David A. Day and Beth Prussia Day

We would like to share a few pictures, some info, our interests, etc, with a special welcome to those of you who somehow happen to bumble here like Alice down a computer hole, but out of extreme uncontrollable curiosity choose to stay and find out just what a guy who "beats up rocks for a living" and his lapidary artist, retired dangerous goods specialist wife might have up their internet sleeves.

Wednesday, December 7, 2011

Tuesday, November 8, 2011

This Alabaster carving of a mother and child walking a dog recently found a new home. I include this here to offset the apparent preoccupation with cats this blog has implied.  I have actually made very few works of art using animals.  Beth and I are far better known for doing variations of hearts, and I primarily do figurative pieces.

Monday, November 7, 2011

Elvira our Ocicat helping Beth cut gemstones.

Beth using her Pixie Lapidary machine.

Free-Form Cabochons

Here is a sampling of some of Beth's free-form cabochons still attached to the dop sticks she uses to hold  stones while she grinds and polishes them on a series diamond wheels. Included are examples of Agates, Amathest,  Jaspers, Jade, and Chrysophrase.

Wednesday, October 5, 2011

Tennessee Sponge Cat

carved from a Dixon, Tn fossil

We started setting up to demonstrate at the Pink Palace Crafts fair today, so the Tennessee Sponge Cat story will have to wait. 

Sunday, September 18, 2011

Woodward Ranch Agate

A Woodward Ranch Agate we cut and polished and then wire wrapped in sterling by Beth.

Friday, September 16, 2011

Cast Paper Sculpture

Window Shopping
Handmade Paper Sculpture
This is an example of one of the paper sculptures I made in a mold from one of my stone carvings.

The Indiana Limestone Origional Carving
on carved walnut base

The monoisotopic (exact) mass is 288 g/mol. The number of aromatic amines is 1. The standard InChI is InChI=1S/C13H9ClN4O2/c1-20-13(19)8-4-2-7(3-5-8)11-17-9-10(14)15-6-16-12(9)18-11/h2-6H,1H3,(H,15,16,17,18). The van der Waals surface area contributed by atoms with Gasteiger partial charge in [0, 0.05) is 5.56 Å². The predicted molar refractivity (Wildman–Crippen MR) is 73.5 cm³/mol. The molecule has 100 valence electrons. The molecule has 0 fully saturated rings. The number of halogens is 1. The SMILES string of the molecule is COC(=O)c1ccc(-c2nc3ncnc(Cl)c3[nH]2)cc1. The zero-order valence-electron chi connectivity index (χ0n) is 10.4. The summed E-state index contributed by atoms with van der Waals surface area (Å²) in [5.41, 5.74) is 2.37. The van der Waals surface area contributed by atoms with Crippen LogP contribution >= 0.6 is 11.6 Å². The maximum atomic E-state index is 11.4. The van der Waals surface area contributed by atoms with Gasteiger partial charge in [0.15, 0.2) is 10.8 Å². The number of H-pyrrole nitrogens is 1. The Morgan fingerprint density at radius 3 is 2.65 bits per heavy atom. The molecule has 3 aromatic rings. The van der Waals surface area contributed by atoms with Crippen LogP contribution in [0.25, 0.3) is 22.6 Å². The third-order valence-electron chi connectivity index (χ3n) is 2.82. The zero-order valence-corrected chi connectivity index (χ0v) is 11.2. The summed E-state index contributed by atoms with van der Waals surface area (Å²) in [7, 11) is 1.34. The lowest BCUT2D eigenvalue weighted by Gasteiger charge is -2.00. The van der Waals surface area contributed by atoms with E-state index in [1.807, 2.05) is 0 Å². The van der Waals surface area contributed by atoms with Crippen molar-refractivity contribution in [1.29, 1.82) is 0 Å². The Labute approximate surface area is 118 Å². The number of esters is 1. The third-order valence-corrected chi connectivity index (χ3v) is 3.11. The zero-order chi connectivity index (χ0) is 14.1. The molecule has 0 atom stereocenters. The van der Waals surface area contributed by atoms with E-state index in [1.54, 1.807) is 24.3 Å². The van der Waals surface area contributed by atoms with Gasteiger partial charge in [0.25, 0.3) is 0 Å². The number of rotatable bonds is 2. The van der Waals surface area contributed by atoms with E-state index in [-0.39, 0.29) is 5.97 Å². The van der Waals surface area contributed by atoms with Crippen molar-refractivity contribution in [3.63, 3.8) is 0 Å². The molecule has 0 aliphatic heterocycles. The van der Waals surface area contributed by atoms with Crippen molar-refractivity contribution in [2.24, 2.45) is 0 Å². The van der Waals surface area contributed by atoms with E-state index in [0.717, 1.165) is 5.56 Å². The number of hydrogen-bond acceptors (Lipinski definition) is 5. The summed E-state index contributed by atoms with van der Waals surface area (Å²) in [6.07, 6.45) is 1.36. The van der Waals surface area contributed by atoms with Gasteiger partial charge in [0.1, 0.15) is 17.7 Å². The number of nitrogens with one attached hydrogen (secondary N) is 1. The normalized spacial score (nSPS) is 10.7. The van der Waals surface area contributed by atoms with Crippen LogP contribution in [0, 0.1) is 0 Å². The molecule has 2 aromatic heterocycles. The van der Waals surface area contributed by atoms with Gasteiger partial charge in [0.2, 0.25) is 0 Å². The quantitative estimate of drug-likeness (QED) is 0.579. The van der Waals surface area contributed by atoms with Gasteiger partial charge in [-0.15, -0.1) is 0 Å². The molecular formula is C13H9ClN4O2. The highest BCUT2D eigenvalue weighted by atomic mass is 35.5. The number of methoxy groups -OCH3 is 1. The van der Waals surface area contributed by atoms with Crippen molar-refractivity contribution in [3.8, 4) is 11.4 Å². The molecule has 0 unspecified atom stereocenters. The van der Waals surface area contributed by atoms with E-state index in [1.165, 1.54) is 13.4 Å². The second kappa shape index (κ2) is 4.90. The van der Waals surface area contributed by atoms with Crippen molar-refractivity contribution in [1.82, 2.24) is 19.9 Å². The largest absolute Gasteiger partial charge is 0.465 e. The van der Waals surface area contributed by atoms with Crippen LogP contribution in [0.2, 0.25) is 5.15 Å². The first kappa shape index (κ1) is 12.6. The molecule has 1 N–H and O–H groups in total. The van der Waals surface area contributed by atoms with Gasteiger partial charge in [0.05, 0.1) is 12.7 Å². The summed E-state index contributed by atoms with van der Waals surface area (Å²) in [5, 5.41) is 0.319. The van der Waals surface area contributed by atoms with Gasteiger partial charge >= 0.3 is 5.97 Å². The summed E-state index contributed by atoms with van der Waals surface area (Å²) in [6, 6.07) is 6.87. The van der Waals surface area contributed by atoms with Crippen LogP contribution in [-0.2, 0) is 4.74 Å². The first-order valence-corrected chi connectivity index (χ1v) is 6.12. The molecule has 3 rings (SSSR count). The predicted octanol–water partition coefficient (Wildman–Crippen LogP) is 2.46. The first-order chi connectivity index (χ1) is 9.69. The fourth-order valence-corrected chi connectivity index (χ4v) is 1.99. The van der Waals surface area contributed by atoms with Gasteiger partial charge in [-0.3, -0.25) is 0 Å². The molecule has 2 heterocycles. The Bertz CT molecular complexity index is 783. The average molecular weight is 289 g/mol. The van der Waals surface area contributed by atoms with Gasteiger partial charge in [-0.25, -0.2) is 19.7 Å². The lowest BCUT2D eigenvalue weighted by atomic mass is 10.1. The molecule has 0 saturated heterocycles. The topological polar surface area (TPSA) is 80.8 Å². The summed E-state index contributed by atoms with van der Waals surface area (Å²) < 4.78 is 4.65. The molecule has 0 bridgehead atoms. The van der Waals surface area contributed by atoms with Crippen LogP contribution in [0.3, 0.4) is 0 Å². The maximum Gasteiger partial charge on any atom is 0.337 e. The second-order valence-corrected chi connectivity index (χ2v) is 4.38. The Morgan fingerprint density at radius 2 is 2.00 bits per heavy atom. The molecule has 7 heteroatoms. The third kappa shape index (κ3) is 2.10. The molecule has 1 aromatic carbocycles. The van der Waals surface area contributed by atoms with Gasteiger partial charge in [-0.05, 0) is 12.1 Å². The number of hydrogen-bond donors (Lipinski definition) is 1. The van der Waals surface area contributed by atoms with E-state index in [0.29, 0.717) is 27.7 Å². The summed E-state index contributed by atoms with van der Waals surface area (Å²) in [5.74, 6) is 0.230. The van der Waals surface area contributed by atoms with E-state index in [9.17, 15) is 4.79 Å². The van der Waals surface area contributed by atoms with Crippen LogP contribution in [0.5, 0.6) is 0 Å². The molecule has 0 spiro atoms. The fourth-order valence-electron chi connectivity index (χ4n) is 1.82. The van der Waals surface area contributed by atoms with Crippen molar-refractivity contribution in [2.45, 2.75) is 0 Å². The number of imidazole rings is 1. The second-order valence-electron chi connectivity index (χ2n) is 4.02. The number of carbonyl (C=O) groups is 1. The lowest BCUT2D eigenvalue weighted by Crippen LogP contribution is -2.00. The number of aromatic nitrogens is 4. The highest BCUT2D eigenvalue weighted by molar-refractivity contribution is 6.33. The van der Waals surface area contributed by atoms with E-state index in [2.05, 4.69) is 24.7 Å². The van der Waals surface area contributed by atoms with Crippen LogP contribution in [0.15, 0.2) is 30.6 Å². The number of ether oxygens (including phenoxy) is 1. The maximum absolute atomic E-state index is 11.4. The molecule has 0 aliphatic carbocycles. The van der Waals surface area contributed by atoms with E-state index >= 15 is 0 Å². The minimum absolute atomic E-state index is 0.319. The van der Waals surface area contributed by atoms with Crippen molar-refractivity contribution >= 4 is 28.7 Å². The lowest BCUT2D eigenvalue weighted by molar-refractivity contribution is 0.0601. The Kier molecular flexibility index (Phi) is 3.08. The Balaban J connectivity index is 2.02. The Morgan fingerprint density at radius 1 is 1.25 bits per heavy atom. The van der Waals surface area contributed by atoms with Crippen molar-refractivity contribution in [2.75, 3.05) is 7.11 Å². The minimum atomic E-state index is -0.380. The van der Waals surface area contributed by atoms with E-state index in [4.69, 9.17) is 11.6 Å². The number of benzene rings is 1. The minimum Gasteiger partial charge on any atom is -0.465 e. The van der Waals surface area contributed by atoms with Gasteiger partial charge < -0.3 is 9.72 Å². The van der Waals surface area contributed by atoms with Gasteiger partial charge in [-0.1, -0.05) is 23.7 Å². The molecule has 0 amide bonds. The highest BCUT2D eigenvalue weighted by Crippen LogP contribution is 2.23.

Friday, September 2, 2011

Friday, August 26, 2011

Stone Tested Products??????

My interest in Art came from an interest in Archeology, or to be more specific hunting arrowheads. I spent every possible moment when I was young walking Mississippi River Delta fields hunting rocks in a place where there are not any except those washed here by rivers or streams, or those very rare ones that were found, used, then left, or lost by a Native American. Those are special because they were carefully selected and very tediously worked into some form of tool to enhance their ability to survive in a competitive world. So, I have thought a lot about rocks and the fact that they are the oldest evidence of us.
The first tools man used would have simply been naturally found to do a job at hand, but they no doubt early on would have discovered that one worked better than another, thus the invention of the stone test: You pick something up, hit it hard against something else and eventually one of them breaks. The one that did not break was better, so it passed the stone test and you kept it until you found a better one. And so to make a long story short, after the discovery of fire and a few other optional downloads, that is how we have ended up with iphones and why diamonds are so expensive.

Skinny me in 83 demonstrating the basic principals of the Stone Test over and over at the Pink Palace Crafts Fair.